Perhaps the most auspicious and eye-opening Studio assignment next year goes to soprano Tamara Wilson. In her first year as a Studio alumna, she will sing the First Lady in The Magic Flute, but first, she tackles the daunting assignment of Amelia in Verdi's A Masked Ball in October 2007 opposite the Riccardo of Ramón Vargas and the Ulrica of Polish contralto sensation Ewa Podles.

Freud elaborates on this uncommon bit of casting: "To be honest, we had a range of choices for Amelia, and the decision to cast Tamara was taken with great care and great caution because I realize it's unusual for a Verdi role of that weight to be cast with a singer as young as Tamara. But it was something we considered‹and by 'we' I mean Patrick Summers, Diane Zola, [Studio Director] Hector Vásquez, [Studio Music Director] Kathy Kelly, and me‹very carefully in discussion with Tammy. We didn't go for her because it was the quickest option. We went for her because we really believe in that piece of casting as something that is going to be extraordinarily exciting. If we did not have a Studio it's unlikely that a company like HGO would hear a singer of Tammy's age in audition and come to the conclusion that Amelia is a role that she should be offered at this stage. But we've known Tammy for two years. We've worked with her extensively, carefully, so we know her strengths, her qualities, and we believe in her 150 percent."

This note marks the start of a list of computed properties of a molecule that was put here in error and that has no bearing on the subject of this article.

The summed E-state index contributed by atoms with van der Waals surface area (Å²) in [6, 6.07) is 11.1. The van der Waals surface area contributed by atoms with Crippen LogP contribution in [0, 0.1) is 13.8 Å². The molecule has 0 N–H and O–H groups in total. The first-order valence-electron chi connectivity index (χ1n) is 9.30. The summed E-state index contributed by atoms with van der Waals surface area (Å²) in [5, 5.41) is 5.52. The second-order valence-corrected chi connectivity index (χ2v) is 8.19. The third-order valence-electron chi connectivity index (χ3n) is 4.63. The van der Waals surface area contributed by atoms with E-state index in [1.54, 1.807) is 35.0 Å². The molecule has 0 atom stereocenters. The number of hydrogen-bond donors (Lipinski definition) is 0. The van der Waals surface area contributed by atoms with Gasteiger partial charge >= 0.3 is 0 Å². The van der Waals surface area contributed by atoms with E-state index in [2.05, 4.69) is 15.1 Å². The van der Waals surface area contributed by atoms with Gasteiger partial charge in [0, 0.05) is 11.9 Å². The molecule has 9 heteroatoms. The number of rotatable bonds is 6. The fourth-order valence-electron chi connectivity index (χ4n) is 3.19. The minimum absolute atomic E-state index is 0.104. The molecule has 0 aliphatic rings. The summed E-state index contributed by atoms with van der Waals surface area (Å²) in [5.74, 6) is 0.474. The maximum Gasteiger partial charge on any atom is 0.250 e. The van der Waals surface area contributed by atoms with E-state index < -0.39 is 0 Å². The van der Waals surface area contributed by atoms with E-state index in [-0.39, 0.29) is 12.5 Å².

Lest anyone think that this commitment to spotlight HGO's artistic pillars is to last only as long as the 2007-08 season, think again. Freud pledges long-term commitment to showcasing Studio artists. "As a newcomer to Houston," he says, "I'm very excited by the fact that we're lucky enough to have an audience that seems more excited by observing one of their artists growing and developing in new directions, than they may be by encountering visiting international stars. I find that artistically very satisfying and very exciting because it gives us the opportunity to develop exceptional young talent in a way that we can be confident will be supported by our audiences."

Not only is HGO looking to its own strengths for inspiration in 2007-08, it's also casting its gaze out toward another endlessly rich resource that, again, can be easily taken for granted: Houston's diverse ethnic composition. HGO has commissioned a musical work‹The Refuge‹to draw attention to this resource.